From Kabbalah to Christ: no wonder he hit a bit of hair turbulence
Jamie Dean Francis says people often mistake him for Jude Law, which would be a fair comparison except for the eyes - Law's are not as bright blue and eager as his.
But recently Francis, an English-born actor who has lived in Hong Kong since the handover, has looked less like the Hollywood heart-throb people mistake him for. Sporting shoulder-length brown locks and a sprouting beard, Francis is preparing for what he says is his most challenging role to date: playing Jesus in the musical Godspell.
The musical's whimsical portrayal of Jesus, based on the gospel according to St Matthew, suits the irrepressibly playful Francis.
'I thought he'd be fab for Jesus,' says Lindsey McAlister, the show's producer and director of Youth Arts Foundation (YAF). McAlister worked with Francis in YAF's production of Blood Brothers, and thought of him immediately when casting for Godspell. 'It's a mixed-genre show, like a patchwork quilt of music and dance and drama,' she says. 'Jamie is an all-around performer - a singer, dancer, and actor. He's stunning.'
Leading a cast of 11, Francis is leaping back onto centre stage after three years out of the limelight. Born into a family of performing artists, he began acting at the age of nine, followed by drama school and a short stint with a boy band that brought him to China in 1996. He came to Hong Kong 'just to be a part of history', one year later, and started a production company in 2000 called 2XL Productions.
The company was taking off, planning events with celebrities such as Olivia Newton John and Tom Cruise - 'but then Sars happened. I lost all my work in 24 hours. Entertainment is the first thing to go when a catastrophe like Sars happens.'
Francis ended up in hospital with a kidney stone. He knew then that he was done with performing for a while - he needed to relax and 'take time for my soul'. He began studying the Kabbalah in an attempt to harness positive energy in an environment racked with chaos.
'When the time was right, I would know when to perform again.' So, he took a teaching job to pay the bills and focused on writing and furthering his Kabbalah studies.
Godspell was the first audition Francis attended when he decided to return to the stage this year. 'I felt quite old compared with the people I was auditioning with. I was spellbound when I had a letter saying, 'Congratulations, we'd like you to play Jesus'. I nearly fell off the chair.'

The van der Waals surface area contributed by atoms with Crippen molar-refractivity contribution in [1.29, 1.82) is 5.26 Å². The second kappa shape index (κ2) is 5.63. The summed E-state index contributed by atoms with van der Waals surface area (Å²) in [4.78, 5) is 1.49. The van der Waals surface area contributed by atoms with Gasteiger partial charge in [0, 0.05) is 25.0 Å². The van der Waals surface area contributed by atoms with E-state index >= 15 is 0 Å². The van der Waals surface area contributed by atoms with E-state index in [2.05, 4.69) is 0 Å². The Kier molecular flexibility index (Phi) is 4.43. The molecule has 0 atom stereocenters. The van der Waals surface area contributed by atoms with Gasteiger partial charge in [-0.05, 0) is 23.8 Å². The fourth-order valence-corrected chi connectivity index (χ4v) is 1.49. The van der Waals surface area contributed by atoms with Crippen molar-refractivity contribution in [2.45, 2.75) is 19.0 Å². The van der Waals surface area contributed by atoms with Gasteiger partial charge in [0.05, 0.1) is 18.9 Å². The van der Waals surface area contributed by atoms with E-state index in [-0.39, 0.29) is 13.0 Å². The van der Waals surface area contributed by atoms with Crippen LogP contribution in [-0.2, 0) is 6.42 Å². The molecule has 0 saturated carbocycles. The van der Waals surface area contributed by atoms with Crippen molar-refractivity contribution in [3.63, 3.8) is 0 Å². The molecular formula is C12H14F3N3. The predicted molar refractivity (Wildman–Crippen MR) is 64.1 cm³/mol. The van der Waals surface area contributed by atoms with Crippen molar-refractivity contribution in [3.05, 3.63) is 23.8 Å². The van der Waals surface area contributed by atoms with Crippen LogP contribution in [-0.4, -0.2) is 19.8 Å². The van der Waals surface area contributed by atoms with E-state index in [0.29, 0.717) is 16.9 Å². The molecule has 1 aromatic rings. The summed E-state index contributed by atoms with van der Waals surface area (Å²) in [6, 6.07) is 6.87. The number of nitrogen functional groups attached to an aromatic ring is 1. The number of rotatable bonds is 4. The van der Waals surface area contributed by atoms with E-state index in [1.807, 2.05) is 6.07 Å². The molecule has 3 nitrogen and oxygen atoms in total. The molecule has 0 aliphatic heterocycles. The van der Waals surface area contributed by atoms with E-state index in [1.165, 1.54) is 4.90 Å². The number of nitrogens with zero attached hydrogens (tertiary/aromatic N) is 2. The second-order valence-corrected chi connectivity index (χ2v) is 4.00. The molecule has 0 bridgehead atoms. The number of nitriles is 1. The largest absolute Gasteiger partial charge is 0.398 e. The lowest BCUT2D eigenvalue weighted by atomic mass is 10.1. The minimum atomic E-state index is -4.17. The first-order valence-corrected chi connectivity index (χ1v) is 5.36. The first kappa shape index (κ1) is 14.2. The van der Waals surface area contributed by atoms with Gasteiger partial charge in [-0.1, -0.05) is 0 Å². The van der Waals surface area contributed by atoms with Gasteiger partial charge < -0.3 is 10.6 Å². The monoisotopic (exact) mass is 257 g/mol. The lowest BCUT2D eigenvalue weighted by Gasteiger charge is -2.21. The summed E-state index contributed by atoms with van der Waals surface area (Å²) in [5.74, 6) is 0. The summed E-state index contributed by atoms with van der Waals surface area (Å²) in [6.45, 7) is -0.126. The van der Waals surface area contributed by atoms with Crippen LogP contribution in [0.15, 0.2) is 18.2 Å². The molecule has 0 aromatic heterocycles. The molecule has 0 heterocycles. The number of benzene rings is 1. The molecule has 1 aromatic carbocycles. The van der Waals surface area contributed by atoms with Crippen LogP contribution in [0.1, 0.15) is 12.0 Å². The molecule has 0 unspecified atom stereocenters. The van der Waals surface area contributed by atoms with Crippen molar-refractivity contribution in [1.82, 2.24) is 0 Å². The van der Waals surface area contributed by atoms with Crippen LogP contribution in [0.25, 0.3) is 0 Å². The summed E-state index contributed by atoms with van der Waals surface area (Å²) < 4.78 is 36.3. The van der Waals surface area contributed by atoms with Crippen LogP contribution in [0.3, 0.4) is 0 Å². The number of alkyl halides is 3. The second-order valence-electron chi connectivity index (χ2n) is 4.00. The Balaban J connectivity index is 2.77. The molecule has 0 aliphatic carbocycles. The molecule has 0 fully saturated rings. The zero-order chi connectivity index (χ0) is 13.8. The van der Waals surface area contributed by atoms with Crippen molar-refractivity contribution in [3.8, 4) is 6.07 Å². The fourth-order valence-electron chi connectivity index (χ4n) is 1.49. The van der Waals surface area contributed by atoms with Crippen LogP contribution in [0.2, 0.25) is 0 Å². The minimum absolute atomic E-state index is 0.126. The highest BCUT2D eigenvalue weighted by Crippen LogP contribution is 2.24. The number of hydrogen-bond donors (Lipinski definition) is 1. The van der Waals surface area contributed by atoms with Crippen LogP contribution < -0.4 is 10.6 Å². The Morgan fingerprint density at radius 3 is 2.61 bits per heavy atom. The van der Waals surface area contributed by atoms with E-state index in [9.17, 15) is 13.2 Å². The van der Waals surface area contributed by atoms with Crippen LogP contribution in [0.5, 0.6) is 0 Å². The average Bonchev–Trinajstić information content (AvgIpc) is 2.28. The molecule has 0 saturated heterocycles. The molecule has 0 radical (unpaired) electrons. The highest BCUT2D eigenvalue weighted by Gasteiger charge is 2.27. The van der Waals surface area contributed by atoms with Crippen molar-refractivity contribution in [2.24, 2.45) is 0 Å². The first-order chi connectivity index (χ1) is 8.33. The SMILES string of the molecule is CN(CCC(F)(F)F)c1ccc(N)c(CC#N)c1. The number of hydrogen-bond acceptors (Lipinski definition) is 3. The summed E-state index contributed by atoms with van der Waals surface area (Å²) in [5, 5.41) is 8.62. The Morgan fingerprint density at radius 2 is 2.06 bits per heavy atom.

After three years away from the boards, the actor had to resurrect his craft and begin his transformation. Trading his mohawk for hair extensions and coping with the itchy business of growing a beard, Francis developed his Jesus from the outside in.
'His hair has been a constant, turbulent journey,' McAlister says, joking. Francis refused to wear a wig, so, with just a few months to prepare, extensions were the only option. The locks have been twisted, tied, glued, ironed and otherwise anchored to his head during several sessions with a hair stylist. One fell out just before a photo shoot, he says, and he burned himself while trying to reattach it. Opening night is May 18.
Hair turbulence aside, Francis' rehearsal demeanour is a combination of focus and wit. Near the end of one dance number, the music and motion stop for his dramatic line: 'All your wrongs will be redressed'. As the moment approaches, Francis stands tall, blue eyes beaming, points to the audience ... and fumbles the line, sputtering out 'blah-blah' and laughing. But the piano picks up, and he's back in character, finishing the scene without a hitch. During breaks, he's still dancing. He revises and revises, marking the steps with the lyrics and correcting himself as he goes.
It's a difficult role, but he says he loves the challenge. Even after hours of rehearsal and training, the hardest part has been to truly feel it, he says. 'This role is the most challenging in terms of naturalism. I want to bring my own unique interpretation to Jesus. I'm not religious, but the show's message isn't about religion. It's about a spiritual journey.'
Having returned to acting, Francis says he intends to stay in Hong Kong for a few years, performing, writing and producing his own shows. He still dreams of being on Broadway and maybe nabbing a Tony Award - 'when the time is right', he says. 'I just try to continue the journey, from one project to the next.'
Godspell, May 18-20, May 24-27, Shouson Theatre, Hong Kong Arts Centre, $180, $240 Urbtix. Inquiries: 2734 9009